For this reason, there really isn’t a huge cost difference between puppies and adults in this category. You’ll just be paying all of the adult’s medical bills in one go.

This budget also includes flea, tick, and heartworm protection.

Bernese Mountain Dog Pet Insurance Costs

  • $44 – $63 per month

Once again, you’re going to be paying more because of this breed’s large size. Larger dogs usually have higher vet bills, and insurance companies know this. Therefore, they will charge more for these bigger breeds.

There are a lot of factors that go into this cost, though. The deductible, where you live, and the age of your dog all affect the cost. The amount of coverage you also get matters. Accident-only coverage is often the cheapest, but it doesn’t cover most things.

If you are interested in getting health insurance for your new pet, Lemonade offers customizable insurance plans and responsive customer service.

Bernese Mountain Dog standing on water
Image Credit: Hebi B., Pixabay

Bernese Mountain Dog Environmental Maintenance Costs

  • $0 – $400 per month

Unlike cats, dogs don’t require much environmental maintenance. The Bernese Mountain Dog is no different. These dogs are typically laid back enough that the average owner can meet their exercise needs. This can prevent them from falling back on destructive behaviors, which are often their way of blowing off extra energy.

However, if you don’t have any time to walk your dog, your best bet may be a dog walker. This can be quite expensive, though. A single walk can cost around $20. But you’ll likely need to purchase pay for at least a walk a day. If this is the only exercise your dog is getting, it can be expensive.

Dog Walker $0- $400/month

Bernese Mountain Dog Entertainment Costs

  • $50 – $90 per month

The Bernese Mountain Dog may not be very active. However, they still like playtime. Their larger size often means that you’ll be purchasing the most expensive toys on the shelf. Toys with more material are simply more expensive, and these dogs need some of the largest toys available.

While these dogs won’t destroy toys too often, you should plan on purchasing about two new toys a month. If you’re purchasing high-quality items that will withstand your dog’s jaws, then you can expect to pay at least $50 a month. It depends on the exact toys you’re purchasing.

You can save a lot of money in this category by shopping for sales. There are usually toys in the clearance section. Select those instead of the toys at full price.

Divider 3

Total Monthly Cost of Owning a Bernese Mountain Dog

  • $175 – $750 per month

If you splurge in every budget category, including hiring a dog walker for multiple walks a week, you can expect to pay quite a bit for these dogs. However, most services really aren’t necessary if you have the time and energy to care for your dog yourself. For instance, taking your dog to a groomer and hiring a dog walker is completely unnecessary if you can meet your dog’s needs yourself.

Therefore, most pet parents are going to be towards the lower end of this range. Those who splurge on one or two items may be closer to $500 a month.

Bernese Mountain Dog standing on snow
Image Credit: ArtTower, Pixabay

Additional Costs to Factor In

When making our budget calculations, we considered regular, predictable costs. However, we all know that dogs aren’t always predictable. Health problems, household damages, and special training can all drive up the cost substantially.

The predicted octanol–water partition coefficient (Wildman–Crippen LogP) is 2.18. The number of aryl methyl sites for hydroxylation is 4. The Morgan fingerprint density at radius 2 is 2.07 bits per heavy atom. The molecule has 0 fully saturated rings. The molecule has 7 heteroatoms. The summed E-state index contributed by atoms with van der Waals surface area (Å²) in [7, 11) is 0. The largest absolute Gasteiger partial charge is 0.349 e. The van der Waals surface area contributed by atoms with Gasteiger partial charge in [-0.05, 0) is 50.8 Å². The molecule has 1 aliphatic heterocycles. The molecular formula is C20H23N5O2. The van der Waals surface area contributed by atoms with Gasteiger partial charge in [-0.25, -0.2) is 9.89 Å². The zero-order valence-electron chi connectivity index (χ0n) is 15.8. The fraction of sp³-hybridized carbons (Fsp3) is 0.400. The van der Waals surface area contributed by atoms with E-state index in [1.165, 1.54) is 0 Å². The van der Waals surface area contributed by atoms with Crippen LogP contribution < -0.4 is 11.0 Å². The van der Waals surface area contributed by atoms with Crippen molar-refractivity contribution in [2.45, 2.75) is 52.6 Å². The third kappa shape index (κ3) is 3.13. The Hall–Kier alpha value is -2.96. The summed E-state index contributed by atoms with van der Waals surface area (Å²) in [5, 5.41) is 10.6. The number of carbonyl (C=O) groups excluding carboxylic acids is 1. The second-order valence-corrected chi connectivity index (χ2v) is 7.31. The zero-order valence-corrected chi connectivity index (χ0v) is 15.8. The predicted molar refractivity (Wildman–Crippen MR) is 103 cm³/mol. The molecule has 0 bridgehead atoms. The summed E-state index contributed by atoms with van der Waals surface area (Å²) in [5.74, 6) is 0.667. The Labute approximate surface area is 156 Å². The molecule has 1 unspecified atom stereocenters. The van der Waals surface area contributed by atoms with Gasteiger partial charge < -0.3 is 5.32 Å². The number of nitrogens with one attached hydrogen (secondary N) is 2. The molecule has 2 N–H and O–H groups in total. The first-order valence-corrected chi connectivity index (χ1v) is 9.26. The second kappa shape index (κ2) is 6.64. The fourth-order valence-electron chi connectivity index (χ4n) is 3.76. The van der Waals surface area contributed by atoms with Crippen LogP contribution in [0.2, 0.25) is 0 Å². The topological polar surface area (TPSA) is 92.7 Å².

These canines are generally healthy, but they are prone to quite a few expensive health problems. For instance, many are affected by hip dysplasia, which can cost anywhere from $1,000 to $12,000 to treat. Bloat will lead to an emergency vet visit and can cost up to $3,000.

Generally, these dogs are well-behaved and can be trained at home. However, some may need private or group lessons due to behavioral problems. If your dog falls into this category, you can expect to pay about $200 to $400 for a series of private lessons. Group lessons usually cost closer to $100 to $200. While you won’t always need to re-do lessons regularly, some dogs may need multiple sessions.

All of this can add up quickly. For this reason, we recommend purchasing a dog from a qualified breeder. They usually health test the puppy’s parents before breeding to lower the risk of these health problems. Breeders usually provide extensive socialization as well, which can prevent some behavioral problems.

Owning a Bernese Mountain Dog on a Budget

Owning these dogs can be quite expensive. They are large, which means that everything generally costs more. They’ll eat more food and need higher doses of medicine. Grooming can be more expensive due to their large size. It simply takes longer to brush their coat out because there is more of it.

Luckily, there are many expenses that are completely optional. You don’t have to take a Bernese Mountain Dog to a groomer as long as you keep up with regular brushing sessions. This can save you quite a bit of money.

Similarly, a dog walker is not necessary if you take the dog on walks yourself. This can save you hundreds a month, especially if the alternative is hiring a dog walker every day.

With that said, these dogs are still more expensive to care for than most. For this reason, we typically don’t recommend this breed for those who are on a strict budget.

Saving Money on Bernese Mountain Dog Care

When purchasing anything for this dog, we suggest buying it in bulk. They will finish that huge bag of dog food before it goes bad, so save some money by purchasing it. This may only save you a few dollars at a time, but it can add up over the years.

You should also purchase higher-quality items. Spending $50 on a toy that will withstand your dog’s jaws is going to cost less in the long run than a $15 that will be destroyed in a week. You may have to pay more upfront, but it will be worth it in the long run.

Bernese Mountain Dog lying on the ground
Image By: PublicDomainPictures, Pixabay

Divider 5


This dog breed is quite expensive. The puppies themselves are not terribly expensive compared to other large breeds. This is generally because the demand is lower, which forces breeders to keep their prices lower. However, caring for these dogs is quite expensive.

Their larger size means you’ll be spending more in practically every category. You should plan on paying quite a bit for their food, as these dogs need to eat much more than other breeds. Because they weigh more, Bernese Mountain Dogs will need higher doses of medication. This can raise their vet bills substantially. They may also require more expensive surgeries, as an extra assistant is often necessary to lift the dog.

Luckily, there are a few costs that you can avoid. These dogs don’t need professional grooming, for instance, assuming that you’re brushing them regularly. Most don’t need professional training at all, especially if you have some experience with dogs. You can avoid hiring dog walkers by exercising the dog yourself.

All of these costs can lower your overall monthly bills down substantially.

Featured Image Credit: uppfeldt, Pixabay

Related Articles

Further Reading

Vet Articles

Latest Vet Answers

The latest veterinarians' answers to questions from our database